There is also a "red light" method that really works well if you will remember to use.  When you feel a discussion starting to esclate, think of the "red light" and stop.  The emotional part of the brain has hijacked the logical.  Stopping and collecting yourself gives the rational part of the brain time to catch up.  Then go on to the "yellow light" - think of the possible actions you could take and then evaluate the consequences.  Then, and only then, should you proceed to the "green light", which is taking action.  If you have calmed down, evaluated the consequences of your next step, you should be able to diffuse the esclation before serious damage is done to the relationship.

    • stephhicks68 profile image

      Stephanie Hicks 

      10 years ago from Bend, Oregon

      I'm with Lissie - avoid, avoid, avoid. I stay away from conflicts like the plague. I don't mind being called chicken. Great exploration of the topic.

    • Josh Tam profile image

      Josh Tam 

      10 years ago from Kch

      Avoiding conflicts may mean that you are being a chicken.

      Facing conflict may mean being brave and getting hurt.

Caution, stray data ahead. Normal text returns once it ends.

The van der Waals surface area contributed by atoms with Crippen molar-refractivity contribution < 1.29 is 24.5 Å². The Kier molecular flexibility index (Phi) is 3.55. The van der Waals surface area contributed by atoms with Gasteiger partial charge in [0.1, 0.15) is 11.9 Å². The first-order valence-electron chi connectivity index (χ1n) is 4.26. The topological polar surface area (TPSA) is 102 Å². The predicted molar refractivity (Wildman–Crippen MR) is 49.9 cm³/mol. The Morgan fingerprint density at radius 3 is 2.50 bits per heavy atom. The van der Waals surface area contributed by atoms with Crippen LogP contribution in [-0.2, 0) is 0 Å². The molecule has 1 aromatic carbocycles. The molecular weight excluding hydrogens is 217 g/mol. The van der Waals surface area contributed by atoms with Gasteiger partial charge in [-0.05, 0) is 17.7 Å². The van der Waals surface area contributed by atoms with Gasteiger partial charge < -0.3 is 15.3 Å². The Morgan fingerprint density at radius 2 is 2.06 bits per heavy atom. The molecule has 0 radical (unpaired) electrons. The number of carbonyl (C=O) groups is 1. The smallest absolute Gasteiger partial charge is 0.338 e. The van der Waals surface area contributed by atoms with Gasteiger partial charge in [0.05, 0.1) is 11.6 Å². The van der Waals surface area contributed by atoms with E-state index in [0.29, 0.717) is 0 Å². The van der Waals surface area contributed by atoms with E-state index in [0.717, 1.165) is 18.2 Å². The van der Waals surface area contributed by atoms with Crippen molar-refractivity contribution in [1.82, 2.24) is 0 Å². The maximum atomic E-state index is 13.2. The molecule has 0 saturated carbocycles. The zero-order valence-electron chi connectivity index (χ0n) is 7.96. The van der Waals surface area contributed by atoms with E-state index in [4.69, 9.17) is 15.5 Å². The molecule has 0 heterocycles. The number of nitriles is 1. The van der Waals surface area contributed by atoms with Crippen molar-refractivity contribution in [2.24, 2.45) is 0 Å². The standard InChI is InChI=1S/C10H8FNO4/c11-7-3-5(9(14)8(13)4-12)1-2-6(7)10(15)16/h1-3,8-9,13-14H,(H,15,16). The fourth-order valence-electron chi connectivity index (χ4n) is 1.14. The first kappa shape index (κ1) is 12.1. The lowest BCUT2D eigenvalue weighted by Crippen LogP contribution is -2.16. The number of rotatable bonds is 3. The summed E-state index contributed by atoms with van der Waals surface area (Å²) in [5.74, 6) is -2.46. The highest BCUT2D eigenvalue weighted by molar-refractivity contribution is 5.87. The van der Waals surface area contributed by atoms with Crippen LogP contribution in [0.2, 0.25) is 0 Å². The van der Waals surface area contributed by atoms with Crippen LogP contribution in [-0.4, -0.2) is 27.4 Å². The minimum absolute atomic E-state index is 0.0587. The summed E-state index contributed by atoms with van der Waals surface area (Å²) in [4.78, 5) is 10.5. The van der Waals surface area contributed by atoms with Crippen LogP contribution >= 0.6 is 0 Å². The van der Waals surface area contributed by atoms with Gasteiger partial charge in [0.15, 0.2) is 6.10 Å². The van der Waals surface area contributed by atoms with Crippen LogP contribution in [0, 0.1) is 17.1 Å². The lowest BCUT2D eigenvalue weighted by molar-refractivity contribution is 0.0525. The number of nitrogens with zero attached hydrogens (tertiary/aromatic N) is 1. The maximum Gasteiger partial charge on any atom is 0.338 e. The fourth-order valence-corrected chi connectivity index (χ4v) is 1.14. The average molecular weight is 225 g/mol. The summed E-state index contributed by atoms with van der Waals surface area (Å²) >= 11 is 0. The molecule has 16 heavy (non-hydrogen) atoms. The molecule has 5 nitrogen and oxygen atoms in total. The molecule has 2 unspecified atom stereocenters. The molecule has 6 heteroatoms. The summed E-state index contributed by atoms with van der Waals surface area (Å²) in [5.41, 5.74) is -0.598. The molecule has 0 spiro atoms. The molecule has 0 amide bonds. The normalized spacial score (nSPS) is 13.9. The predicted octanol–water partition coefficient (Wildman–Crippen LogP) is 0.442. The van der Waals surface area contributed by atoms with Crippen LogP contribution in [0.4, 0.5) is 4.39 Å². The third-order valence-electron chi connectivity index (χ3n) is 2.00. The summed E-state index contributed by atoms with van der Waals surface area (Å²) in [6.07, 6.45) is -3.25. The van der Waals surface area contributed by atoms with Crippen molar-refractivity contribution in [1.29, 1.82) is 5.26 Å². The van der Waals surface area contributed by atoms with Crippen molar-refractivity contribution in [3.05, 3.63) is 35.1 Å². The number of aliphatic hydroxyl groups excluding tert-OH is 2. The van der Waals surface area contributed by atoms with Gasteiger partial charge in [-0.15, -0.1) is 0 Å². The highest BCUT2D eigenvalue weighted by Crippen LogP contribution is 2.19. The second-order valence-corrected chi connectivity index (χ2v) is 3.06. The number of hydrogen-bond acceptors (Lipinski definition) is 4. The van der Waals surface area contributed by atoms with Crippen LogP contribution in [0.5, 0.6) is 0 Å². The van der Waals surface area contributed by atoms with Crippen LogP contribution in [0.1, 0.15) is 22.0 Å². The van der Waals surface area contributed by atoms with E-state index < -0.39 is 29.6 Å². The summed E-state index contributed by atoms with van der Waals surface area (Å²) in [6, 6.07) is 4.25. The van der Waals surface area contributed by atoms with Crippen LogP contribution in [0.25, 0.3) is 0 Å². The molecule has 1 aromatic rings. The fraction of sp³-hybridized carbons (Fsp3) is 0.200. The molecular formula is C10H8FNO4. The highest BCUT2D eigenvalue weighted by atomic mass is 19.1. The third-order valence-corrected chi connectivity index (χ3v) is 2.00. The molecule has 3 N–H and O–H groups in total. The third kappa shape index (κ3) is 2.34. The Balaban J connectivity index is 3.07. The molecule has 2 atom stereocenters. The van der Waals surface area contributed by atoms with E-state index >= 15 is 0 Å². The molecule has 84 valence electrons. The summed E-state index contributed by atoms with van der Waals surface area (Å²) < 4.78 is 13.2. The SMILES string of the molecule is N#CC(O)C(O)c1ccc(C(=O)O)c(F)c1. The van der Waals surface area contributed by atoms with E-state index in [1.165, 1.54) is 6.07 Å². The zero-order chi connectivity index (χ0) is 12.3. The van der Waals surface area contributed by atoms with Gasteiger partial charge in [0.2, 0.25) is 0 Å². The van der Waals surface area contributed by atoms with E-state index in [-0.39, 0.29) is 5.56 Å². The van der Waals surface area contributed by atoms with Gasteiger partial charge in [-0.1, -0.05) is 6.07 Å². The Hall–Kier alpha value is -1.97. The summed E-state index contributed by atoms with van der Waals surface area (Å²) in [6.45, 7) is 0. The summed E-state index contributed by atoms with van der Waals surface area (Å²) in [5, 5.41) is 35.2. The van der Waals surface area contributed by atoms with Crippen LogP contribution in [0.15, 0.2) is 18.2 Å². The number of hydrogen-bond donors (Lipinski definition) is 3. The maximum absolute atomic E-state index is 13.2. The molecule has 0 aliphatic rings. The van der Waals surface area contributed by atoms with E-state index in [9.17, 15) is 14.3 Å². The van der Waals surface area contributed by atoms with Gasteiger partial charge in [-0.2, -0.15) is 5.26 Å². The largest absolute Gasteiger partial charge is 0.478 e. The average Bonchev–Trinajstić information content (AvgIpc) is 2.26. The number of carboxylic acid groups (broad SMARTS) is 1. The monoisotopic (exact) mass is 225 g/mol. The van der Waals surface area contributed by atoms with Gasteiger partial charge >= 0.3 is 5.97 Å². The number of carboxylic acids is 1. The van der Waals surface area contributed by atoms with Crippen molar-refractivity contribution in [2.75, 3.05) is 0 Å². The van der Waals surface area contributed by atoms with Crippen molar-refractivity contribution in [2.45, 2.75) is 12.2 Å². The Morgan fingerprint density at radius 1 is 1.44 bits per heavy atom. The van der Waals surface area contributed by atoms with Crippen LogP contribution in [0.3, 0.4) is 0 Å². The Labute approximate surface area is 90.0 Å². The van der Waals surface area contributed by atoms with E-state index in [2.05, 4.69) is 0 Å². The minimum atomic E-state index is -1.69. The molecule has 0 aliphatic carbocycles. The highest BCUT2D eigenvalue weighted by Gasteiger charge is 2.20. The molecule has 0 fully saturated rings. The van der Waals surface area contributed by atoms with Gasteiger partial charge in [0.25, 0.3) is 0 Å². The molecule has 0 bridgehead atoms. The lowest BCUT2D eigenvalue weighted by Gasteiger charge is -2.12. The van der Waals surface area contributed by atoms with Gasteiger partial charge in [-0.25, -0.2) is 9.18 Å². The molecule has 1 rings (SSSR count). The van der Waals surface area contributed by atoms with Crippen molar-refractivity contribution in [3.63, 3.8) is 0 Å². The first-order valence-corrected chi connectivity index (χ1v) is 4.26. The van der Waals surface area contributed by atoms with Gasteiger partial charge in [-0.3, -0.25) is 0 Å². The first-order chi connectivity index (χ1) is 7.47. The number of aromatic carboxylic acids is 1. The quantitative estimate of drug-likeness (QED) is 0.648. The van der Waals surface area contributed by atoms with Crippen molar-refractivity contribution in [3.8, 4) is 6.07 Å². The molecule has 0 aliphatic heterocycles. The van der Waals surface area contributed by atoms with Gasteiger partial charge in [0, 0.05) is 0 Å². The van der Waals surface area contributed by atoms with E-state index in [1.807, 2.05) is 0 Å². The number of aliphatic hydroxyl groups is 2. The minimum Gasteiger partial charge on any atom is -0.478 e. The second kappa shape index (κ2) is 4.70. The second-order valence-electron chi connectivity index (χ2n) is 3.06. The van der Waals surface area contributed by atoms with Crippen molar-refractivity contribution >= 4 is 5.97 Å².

So, sometimes, it is better to be a healthy chicken than an injured/dead brave hero, so Lissie=queen indeed!

    • Lissie profile image

      Elisabeth Sowerbutts 

      10 years ago from New Zealand

      Nice sensible advice- me I am the queen of denial and avoidance: I have more than once left the country rather than deal with the relationship that was on the rocks: lucky for me my current partner hates conflict even more than me :-)

    • mroconnell profile image


      10 years ago from France

      Great extended look at the topic. Thanks!

    • Josh Tam profile image

      Josh Tam 

      10 years ago from Kch

      Good tips! I also believe that when in an argument, if you are speaking politely instead of unleashing harsh language, the argument would be solved more easily and more peacefully.